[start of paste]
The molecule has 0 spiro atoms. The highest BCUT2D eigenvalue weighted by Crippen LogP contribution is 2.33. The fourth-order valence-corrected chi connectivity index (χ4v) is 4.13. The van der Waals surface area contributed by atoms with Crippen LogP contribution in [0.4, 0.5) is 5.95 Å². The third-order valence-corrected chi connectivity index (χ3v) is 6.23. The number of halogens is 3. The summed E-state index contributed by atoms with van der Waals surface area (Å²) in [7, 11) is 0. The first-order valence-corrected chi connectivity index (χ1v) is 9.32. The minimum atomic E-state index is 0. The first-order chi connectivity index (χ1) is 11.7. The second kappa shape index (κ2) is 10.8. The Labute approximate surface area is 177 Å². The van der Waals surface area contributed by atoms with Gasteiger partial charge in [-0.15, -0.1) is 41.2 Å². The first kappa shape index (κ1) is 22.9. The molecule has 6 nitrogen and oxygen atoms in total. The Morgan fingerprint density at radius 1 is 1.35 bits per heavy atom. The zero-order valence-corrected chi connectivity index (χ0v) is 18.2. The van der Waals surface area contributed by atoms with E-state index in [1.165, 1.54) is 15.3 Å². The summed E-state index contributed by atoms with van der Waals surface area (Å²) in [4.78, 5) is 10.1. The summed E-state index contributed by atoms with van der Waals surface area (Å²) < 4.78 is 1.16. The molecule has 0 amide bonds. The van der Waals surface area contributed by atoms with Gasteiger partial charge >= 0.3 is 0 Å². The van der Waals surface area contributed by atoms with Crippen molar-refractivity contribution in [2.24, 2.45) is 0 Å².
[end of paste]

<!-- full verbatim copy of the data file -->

The molecule has 0 spiro atoms. The highest BCUT2D eigenvalue weighted by Crippen LogP contribution is 2.33. The fourth-order valence-corrected chi connectivity index (χ4v) is 4.13. The van der Waals surface area contributed by atoms with Crippen LogP contribution in [0.4, 0.5) is 5.95 Å². The third-order valence-corrected chi connectivity index (χ3v) is 6.23. The number of halogens is 3. The summed E-state index contributed by atoms with van der Waals surface area (Å²) in [7, 11) is 0. The first-order valence-corrected chi connectivity index (χ1v) is 9.32. The minimum atomic E-state index is 0. The first-order chi connectivity index (χ1) is 11.7. The second kappa shape index (κ2) is 10.8. The Labute approximate surface area is 177 Å². The van der Waals surface area contributed by atoms with Gasteiger partial charge in [-0.15, -0.1) is 41.2 Å². The first kappa shape index (κ1) is 22.9. The molecule has 6 nitrogen and oxygen atoms in total. The Morgan fingerprint density at radius 1 is 1.35 bits per heavy atom. The zero-order valence-corrected chi connectivity index (χ0v) is 18.2. The van der Waals surface area contributed by atoms with E-state index in [1.165, 1.54) is 15.3 Å². The summed E-state index contributed by atoms with van der Waals surface area (Å²) in [4.78, 5) is 10.1. The summed E-state index contributed by atoms with van der Waals surface area (Å²) < 4.78 is 1.16. The molecule has 0 amide bonds. The van der Waals surface area contributed by atoms with Gasteiger partial charge >= 0.3 is 0 Å². The van der Waals surface area contributed by atoms with Crippen molar-refractivity contribution in [2.24, 2.45) is 0 Å².